Vasodilator therapy is a key component of GDMT in chronic HF.1,2 However, hypotension, as a consequence of excessive vasodilatation, is a frequent dose-limiting side effect. Previous patient studies of high-flavanol cocoa and dark chocolate have reported reproducible improvements in endothelial function with similar or somewhat lower daily amounts of flavanols than used here,11-13 but the long-term impact of improving endothe-lium-dependent vasodilatation has yet to be determined. Here, in patients with chronic HF whose treatment was considered fully optimized according to current guidelines, daily consumption of a high dose of cocoa flavanols reduced NT-proBNP. Consistent with a mechanism of action leading to improved endothelial function and peripheral vasodilatation, DBP was also reduced in this study. In comparison, SBP did not decrease significantly, and pulse pressure tended to increase, indicating that cardiac output was increased after HFDC. Hence, lower

Figure 2 (A) Plasma measurements of N-terminal pro-B-type natriuretic peptide (NT-proBNP) at baseline, after 4 weeks of low-flavanol dark chocolate (LFDC), after 4 weeks of high-flavanol dark chocolate (HFDC), and at follow-up (median with 25th and 75th percentiles). Friedman test, P = 0.017 for the effect of HFDC (individual P-values derived from Wilcoxon signed rank test). (B) Changes in NT-proBNP (%) (red bars) and diastolic blood pressure (DBP) (mmHg) (blue bars) after HFDC compared with values at baseline, after LFDC, and at follow-up (mean±SEM; *, **, *** = P <0.05, <0.01, <0.001, respectively). (C) Individual patient changes in NT-proBNP (%) plotted relative to changes in DBP (mmHg), differences (mean±SEM) after HFDC compared with values at baseline, after LFDC, and at follow-up.

Table 4 Blood pressure measurements

Brachial artery (n = 24):

Baseline LFDC HFDC Follow -up

SBP 126.3 ±17.8 124.9 ±15.7 123.9 ± 22.5 126.3 ± 19.1

DBP* 71.0 ± 9.8 73.8 ±10.4 67.1 ± : 10.5b 70.6 ± 10.9

PP 55.3 ±13.0 51.0 ±14.9 56.8 ± 20.0 55.7 ± 15.7

MBP 89.4 ±11.5 90.8 ±10.3 86.0 ± 12.4 89.2 ± 12.1

HR 64.0 ± 6.8 61.3 ± 9.5 63.9 ± 7.7 63.8 ± 8.6

Derived from pulse wave analyses (n = 20):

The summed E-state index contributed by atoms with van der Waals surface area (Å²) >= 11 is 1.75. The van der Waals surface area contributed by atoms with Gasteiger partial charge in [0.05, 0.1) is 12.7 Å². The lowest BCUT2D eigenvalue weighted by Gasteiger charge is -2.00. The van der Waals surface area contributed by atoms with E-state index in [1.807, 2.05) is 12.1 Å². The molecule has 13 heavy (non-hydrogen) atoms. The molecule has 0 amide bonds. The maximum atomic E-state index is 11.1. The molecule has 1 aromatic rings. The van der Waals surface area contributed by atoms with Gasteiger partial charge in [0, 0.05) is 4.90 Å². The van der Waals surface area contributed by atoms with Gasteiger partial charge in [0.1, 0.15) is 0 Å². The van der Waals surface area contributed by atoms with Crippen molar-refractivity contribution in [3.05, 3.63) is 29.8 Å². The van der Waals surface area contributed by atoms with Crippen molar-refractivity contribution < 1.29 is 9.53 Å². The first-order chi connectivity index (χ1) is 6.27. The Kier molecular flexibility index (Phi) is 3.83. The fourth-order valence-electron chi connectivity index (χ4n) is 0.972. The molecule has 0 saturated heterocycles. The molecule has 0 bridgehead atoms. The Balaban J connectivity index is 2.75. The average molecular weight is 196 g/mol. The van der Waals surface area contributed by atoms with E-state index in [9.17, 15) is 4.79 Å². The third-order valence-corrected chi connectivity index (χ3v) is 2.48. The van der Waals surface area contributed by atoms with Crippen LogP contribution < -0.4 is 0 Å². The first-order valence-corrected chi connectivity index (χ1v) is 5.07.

cSBP 117.1 ±17.5 116.2 ±16.3 115.3 ± 23.5 117.8 ± 20.3

cDBP** 71.7 ±11.0 74.6 ±11.3 67.5 ± : 11.6c 70.7 ± 12.1

cPP 45.4 ±10.9 41.7 ±14.8 47.8 ± 18.8 47.5 ± 14.7

cMBP 89.7 ±13.2 90.5 ±11.8 86.0 ± 15.0 88.9 ± 15.0

AIx 30.2 ± 9.4 28.4 ±10.3 29.5 ± 12.3 30.2 ± 12.9

NT-proBNP probably reflects reduced LV afterload because of decreased peripheral vascular resistance.

c, central; DBP, diastolic blood pressure; HFDC, high-flavanol dark chocolate; HR, heart rate; LFDC, low-flavanol dark chocolate; MBP, mean blood pressure; PP, pulse pressure; SBP, systolic blood pressure.

Values BP (mmHg), HR(bpm), augmentation index(AIx,%), mean ± stan-ndard deviation.

Analysis of variance: *P = 0.008, **P = 0.016. Fisher's least significant difference test: aBaseline versus HFDC, P = 0.045, bLFDC versus HFDC, P = <0.001, cLFDC versus HFDC, P = 0.002.

No changes were observed in NYHA classification or in the quality of life assessment of changes in physical, mental, and social functioning. But the treatment period with HFDC is likely too short to achieve quantifiable changes in these measures.

Prognostic significance of reductions in N-terminal pro-B-type natriuretic peptide

Plasma levels of BNP and NT-proBNP are sensitive biomarkers of the severity of chronic HF, which predict prognosis.19 Treatment strategies aimed specifically at reducing NT-proBNP result in fewer cardiovascular events.20 Reductions in BNP or NT-proBNP are associated with lower mortality, with decreases >30% associated with less adverse outcomes.21 NT-proBNP decreased by >30% in half the patients here, so adding cocoa flavanols to GDMT has potential to reduce mortality compared with standard therapy alone.

Cocoa flavanols as a treatment for endothelial dysfunction

Despite evidence that endothelial dysfunction is linked to poor prognosis in chronic HF, there are no treatments that specifically reverse this decline in vasodilator function.5 ACE-Is and statins produce modest improvements in endothelial function.5,22 In comparison, cocoa flavanols increase FMD responses in patients with diabetes, CAD, or chronic HF even when concurrent treatment includes these medications.11-13 Here, all patients were treated with an ACE-I or angiotensin receptor blocker, and the majority also received statins, so